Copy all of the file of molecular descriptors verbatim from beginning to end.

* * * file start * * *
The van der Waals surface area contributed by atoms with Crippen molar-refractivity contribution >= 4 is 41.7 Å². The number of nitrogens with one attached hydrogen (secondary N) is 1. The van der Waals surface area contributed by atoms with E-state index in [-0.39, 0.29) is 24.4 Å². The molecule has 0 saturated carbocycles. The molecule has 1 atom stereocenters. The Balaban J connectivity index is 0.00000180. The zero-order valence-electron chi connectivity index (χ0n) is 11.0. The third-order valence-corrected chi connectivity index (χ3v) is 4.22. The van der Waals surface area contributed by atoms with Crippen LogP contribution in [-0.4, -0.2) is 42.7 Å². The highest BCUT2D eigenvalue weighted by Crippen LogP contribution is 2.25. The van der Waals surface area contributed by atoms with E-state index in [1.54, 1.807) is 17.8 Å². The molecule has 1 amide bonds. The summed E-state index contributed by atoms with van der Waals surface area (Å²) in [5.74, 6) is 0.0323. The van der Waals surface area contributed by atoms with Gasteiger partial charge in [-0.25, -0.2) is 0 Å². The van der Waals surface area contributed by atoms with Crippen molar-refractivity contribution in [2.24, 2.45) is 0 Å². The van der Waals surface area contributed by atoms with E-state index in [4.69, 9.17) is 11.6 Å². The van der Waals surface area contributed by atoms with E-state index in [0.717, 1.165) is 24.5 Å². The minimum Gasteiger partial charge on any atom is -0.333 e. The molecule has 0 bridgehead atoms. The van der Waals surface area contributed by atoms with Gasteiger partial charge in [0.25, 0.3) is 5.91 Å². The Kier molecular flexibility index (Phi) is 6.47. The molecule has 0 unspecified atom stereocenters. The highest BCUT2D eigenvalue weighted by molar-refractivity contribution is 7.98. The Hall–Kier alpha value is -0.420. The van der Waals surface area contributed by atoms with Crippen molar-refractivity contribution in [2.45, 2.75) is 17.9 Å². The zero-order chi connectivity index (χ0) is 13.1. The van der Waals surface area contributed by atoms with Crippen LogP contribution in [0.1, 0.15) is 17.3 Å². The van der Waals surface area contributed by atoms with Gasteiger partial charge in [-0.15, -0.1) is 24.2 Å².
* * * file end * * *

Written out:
The van der Waals surface area contributed by atoms with Crippen molar-refractivity contribution >= 4 is 41.7 Å². The number of nitrogens with one attached hydrogen (secondary N) is 1. The van der Waals surface area contributed by atoms with E-state index in [-0.39, 0.29) is 24.4 Å². The molecule has 0 saturated carbocycles. The molecule has 1 atom stereocenters. The Balaban J connectivity index is 0.00000180. The zero-order valence-electron chi connectivity index (χ0n) is 11.0. The third-order valence-corrected chi connectivity index (χ3v) is 4.22. The van der Waals surface area contributed by atoms with Crippen LogP contribution in [-0.4, -0.2) is 42.7 Å². The highest BCUT2D eigenvalue weighted by Crippen LogP contribution is 2.25. The van der Waals surface area contributed by atoms with E-state index in [1.54, 1.807) is 17.8 Å². The molecule has 1 amide bonds. The summed E-state index contributed by atoms with van der Waals surface area (Å²) in [5.74, 6) is 0.0323. The van der Waals surface area contributed by atoms with Gasteiger partial charge in [-0.25, -0.2) is 0 Å². The van der Waals surface area contributed by atoms with Crippen molar-refractivity contribution in [2.24, 2.45) is 0 Å². The van der Waals surface area contributed by atoms with E-state index in [4.69, 9.17) is 11.6 Å². The van der Waals surface area contributed by atoms with E-state index in [0.717, 1.165) is 24.5 Å². The minimum Gasteiger partial charge on any atom is -0.333 e. The molecule has 0 bridgehead atoms. The van der Waals surface area contributed by atoms with Gasteiger partial charge in [0.25, 0.3) is 5.91 Å². The Kier molecular flexibility index (Phi) is 6.47. The molecule has 0 unspecified atom stereocenters. The highest BCUT2D eigenvalue weighted by molar-refractivity contribution is 7.98. The Hall–Kier alpha value is -0.420. The van der Waals surface area contributed by atoms with Crippen molar-refractivity contribution in [2.45, 2.75) is 17.9 Å². The zero-order chi connectivity index (χ0) is 13.1. The van der Waals surface area contributed by atoms with Crippen LogP contribution in [0.1, 0.15) is 17.3 Å². The van der Waals surface area contributed by atoms with Gasteiger partial charge in [-0.15, -0.1) is 24.2 Å².